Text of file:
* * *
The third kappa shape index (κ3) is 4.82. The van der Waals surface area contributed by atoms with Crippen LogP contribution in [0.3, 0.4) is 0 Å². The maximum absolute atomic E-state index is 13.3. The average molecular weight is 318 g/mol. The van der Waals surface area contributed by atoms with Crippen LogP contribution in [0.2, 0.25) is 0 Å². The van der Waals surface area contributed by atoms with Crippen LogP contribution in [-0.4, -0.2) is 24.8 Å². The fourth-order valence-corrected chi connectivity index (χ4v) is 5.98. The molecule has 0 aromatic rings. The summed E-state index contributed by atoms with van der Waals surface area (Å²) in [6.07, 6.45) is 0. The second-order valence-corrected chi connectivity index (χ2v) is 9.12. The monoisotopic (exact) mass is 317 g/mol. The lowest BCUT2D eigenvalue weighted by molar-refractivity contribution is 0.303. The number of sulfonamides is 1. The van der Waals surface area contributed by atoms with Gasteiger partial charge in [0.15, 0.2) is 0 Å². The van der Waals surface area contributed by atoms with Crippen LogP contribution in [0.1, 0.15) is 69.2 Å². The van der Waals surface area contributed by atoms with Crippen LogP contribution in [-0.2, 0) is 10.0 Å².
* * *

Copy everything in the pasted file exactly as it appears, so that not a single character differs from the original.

The third kappa shape index (κ3) is 4.82. The van der Waals surface area contributed by atoms with Crippen LogP contribution in [0.3, 0.4) is 0 Å². The maximum absolute atomic E-state index is 13.3. The average molecular weight is 318 g/mol. The van der Waals surface area contributed by atoms with Crippen LogP contribution in [0.2, 0.25) is 0 Å². The van der Waals surface area contributed by atoms with Crippen LogP contribution in [-0.4, -0.2) is 24.8 Å². The fourth-order valence-corrected chi connectivity index (χ4v) is 5.98. The molecule has 0 aromatic rings. The summed E-state index contributed by atoms with van der Waals surface area (Å²) in [6.07, 6.45) is 0. The second-order valence-corrected chi connectivity index (χ2v) is 9.12. The monoisotopic (exact) mass is 317 g/mol. The lowest BCUT2D eigenvalue weighted by molar-refractivity contribution is 0.303. The number of sulfonamides is 1. The van der Waals surface area contributed by atoms with Gasteiger partial charge in [0.15, 0.2) is 0 Å². The van der Waals surface area contributed by atoms with Crippen LogP contribution in [0.1, 0.15) is 69.2 Å². The van der Waals surface area contributed by atoms with Crippen LogP contribution in [-0.2, 0) is 10.0 Å².